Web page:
In Canada, organic products are certified by a variety of accredited regional bodies overseeing voluntary standards. Quebec and B.C. are the only two provinces to regulate organic items. However, as of December 2008, a new Canada Organic label will hit the stores across the country. The logo – a maple leaf rising above two hilltops – is the result of a new federal regulation overseen by the Canadian Food Inspection Agency. The regulation will ensure that organic items meet mandatory Canadian standards governing production methods, and will control the use of certain substances. It was enacted partly because the European Union had threatened to prohibit import of Canadian organics if Canada did not have a unified regulation in place.

Only organic products sold internationally and inter-provincially will fall under the new federal regime. Items sold locally remain under provincial jurisdiction. In B.C., the Certified Organic Associations of B.C. oversees the provincial certified organic program. Products are identified by the B.C. Certified Organic checkmark logo.

According to Michel Saumur, national manager of the Canadian Food Inspection Agency’s Canada Organic Office, the new federal regulation will increase consumers’ confidence in what they are buying. Certification bodies now have different definitions of “organic,” and it’s difficult to take any action against false organic claims under the current voluntary standards system. “Many people want to produce, manufacture and distribute true organic products, while others don’t have the same principles and sell products based on different practices and the use of all kinds of substances. There was not a level playing field out there,” explains Saumur.



With these rules in place, it should be easy for consumers to buy organic food. Further, anyone concerned about environmental impacts should feel that buying organic products is best because organic, chemical-free production is supposed to protect the environment, minimize soil degradation, decrease pollution, maintain biological diversity, and ensure better treatment for livestock.

In reality, many have come to distrust organic labels and feel that the integrity of organic products and certification programs has been compromised to suit industrial large-scale producers. Synthetic pesticides are simply replaced by approved organic pesticides, and large organic farms have evolved to become monocultures that do little for biodiversity. With the industrialization of the organic sector, standards are coming under increasing pressure, a trend that Saumur acknowledges. “More people get involved, their main focus is on trade and there is a danger that they might dilute the organic requirements,” he says.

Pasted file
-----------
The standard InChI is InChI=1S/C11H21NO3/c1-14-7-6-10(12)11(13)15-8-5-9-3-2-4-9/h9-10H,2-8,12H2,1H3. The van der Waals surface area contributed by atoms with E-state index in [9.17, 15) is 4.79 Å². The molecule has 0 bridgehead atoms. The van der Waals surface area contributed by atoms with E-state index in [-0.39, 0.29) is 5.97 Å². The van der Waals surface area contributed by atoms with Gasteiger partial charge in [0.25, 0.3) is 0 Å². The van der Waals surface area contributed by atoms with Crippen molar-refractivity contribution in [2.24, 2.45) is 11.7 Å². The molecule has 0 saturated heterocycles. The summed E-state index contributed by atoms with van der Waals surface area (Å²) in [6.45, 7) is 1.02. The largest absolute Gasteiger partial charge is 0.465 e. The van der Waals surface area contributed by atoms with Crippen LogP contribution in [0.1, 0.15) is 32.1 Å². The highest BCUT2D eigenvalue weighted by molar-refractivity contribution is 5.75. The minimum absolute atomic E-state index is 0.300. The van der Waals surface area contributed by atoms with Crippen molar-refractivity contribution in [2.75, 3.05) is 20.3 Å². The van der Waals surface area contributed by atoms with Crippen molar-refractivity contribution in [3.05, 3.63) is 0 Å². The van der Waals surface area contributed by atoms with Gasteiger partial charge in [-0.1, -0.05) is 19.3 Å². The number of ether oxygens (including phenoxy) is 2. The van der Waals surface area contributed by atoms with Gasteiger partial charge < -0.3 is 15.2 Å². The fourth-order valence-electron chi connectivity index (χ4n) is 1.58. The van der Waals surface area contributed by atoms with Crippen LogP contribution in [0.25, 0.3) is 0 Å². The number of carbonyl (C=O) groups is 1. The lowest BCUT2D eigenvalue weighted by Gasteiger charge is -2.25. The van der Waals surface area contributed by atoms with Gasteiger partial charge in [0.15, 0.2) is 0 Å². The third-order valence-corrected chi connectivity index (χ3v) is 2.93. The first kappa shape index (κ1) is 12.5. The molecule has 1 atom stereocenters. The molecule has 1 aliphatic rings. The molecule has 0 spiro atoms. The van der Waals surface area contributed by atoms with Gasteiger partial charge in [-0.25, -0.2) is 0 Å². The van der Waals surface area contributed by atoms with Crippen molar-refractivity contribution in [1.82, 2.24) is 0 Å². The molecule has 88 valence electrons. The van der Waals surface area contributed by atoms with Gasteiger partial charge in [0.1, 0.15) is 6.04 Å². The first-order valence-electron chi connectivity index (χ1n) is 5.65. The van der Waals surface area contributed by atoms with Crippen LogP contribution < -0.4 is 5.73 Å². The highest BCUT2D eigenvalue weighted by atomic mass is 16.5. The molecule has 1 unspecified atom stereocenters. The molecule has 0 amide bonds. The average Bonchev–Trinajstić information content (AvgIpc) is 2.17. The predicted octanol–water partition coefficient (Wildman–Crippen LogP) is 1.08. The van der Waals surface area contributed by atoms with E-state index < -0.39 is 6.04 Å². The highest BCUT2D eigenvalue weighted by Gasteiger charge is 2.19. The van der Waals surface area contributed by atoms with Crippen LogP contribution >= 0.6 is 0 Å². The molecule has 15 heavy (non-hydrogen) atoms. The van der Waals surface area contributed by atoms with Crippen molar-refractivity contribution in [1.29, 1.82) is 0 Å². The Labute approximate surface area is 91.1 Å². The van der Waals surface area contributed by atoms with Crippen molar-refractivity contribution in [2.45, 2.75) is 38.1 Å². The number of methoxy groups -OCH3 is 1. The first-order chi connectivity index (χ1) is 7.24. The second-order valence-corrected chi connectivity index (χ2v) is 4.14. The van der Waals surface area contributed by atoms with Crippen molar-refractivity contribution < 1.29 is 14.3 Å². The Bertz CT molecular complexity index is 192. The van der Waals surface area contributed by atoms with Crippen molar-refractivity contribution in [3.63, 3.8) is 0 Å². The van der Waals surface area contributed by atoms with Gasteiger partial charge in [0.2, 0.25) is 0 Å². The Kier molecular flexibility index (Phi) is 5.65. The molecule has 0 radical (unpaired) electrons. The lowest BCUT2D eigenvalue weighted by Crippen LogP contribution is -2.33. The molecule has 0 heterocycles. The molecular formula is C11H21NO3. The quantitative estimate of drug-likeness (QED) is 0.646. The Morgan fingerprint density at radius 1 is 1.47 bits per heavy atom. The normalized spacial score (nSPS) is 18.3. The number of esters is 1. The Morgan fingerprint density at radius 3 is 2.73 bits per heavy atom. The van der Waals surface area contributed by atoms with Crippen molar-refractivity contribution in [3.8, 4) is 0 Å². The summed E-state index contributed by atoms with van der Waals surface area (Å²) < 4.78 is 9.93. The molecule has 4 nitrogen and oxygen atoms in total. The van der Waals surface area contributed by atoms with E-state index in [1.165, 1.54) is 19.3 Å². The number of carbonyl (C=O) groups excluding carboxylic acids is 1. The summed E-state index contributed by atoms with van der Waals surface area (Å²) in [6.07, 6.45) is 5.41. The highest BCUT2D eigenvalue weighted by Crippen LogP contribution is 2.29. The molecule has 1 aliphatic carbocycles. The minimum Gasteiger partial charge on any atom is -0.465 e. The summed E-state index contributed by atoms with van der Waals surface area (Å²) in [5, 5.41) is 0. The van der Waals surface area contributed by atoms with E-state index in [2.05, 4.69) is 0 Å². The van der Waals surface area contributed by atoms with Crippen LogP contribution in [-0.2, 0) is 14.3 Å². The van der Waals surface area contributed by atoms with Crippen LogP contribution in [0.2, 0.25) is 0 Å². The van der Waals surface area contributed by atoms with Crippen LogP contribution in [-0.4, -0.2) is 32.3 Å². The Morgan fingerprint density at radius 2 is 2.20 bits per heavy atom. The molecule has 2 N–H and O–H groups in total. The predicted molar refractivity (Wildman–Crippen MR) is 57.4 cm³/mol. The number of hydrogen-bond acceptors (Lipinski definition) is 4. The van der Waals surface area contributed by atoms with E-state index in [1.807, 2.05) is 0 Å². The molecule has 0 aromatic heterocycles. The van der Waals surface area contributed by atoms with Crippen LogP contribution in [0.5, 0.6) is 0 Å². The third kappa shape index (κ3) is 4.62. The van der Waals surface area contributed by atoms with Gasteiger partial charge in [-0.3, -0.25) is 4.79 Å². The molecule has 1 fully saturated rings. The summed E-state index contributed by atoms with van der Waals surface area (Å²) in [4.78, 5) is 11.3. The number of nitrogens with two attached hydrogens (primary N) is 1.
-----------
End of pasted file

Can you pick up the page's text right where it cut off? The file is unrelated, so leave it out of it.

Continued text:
“The word ‘organic’ doesn’t mean that much to me,” says Jeff Van Geest, executive chef at Vancouver’s Aurora Bistro. The restaurant, which serves local, seasonal, organic dishes, works with a variety of organic suppliers. Some of them are not certified. What matters is not what is on the label, but how farmers take care of the soil and maintain biodiversity. “I know a lot of people that do a lot of good things and are not certified, but are still growing the same food, and it is still organic,” Van Geest explains. “There is so much more available to you other than what’s certified organic.”


And the statistics confirm Van Geest’s view that the organic world in B.C. goes beyond certification programs. According to the 2006 census, there are 452 certified organic farmers in B.C., which represents a little over two per cent of total farms in the province. On the other hand, the census shows that close to 2,800 farms reported uncertified organic products in 2006. This may be partly due to the fact that some of the farmers who call themselves organic do not necessarily understand what organic truly means. Other small-scale farmers don’t bother to become certified because they feel that the process is costly and time-consuming. Some of them have also become disenchanted with a system they believe mostly serves the interests of larger organic producers at the expense of small farmers.

Michael Welsh of the Fruit Guy Farms in Naramata used to be certified organic, but dropped out in 2007. “There are more rules, more bureaucracy, more forms, more attention to audit trails and less attention to farming practices,” he says. “When you are farming, there is very little time; it is hard enough covering the basics and then you start having to pay attention to all these absurd details.”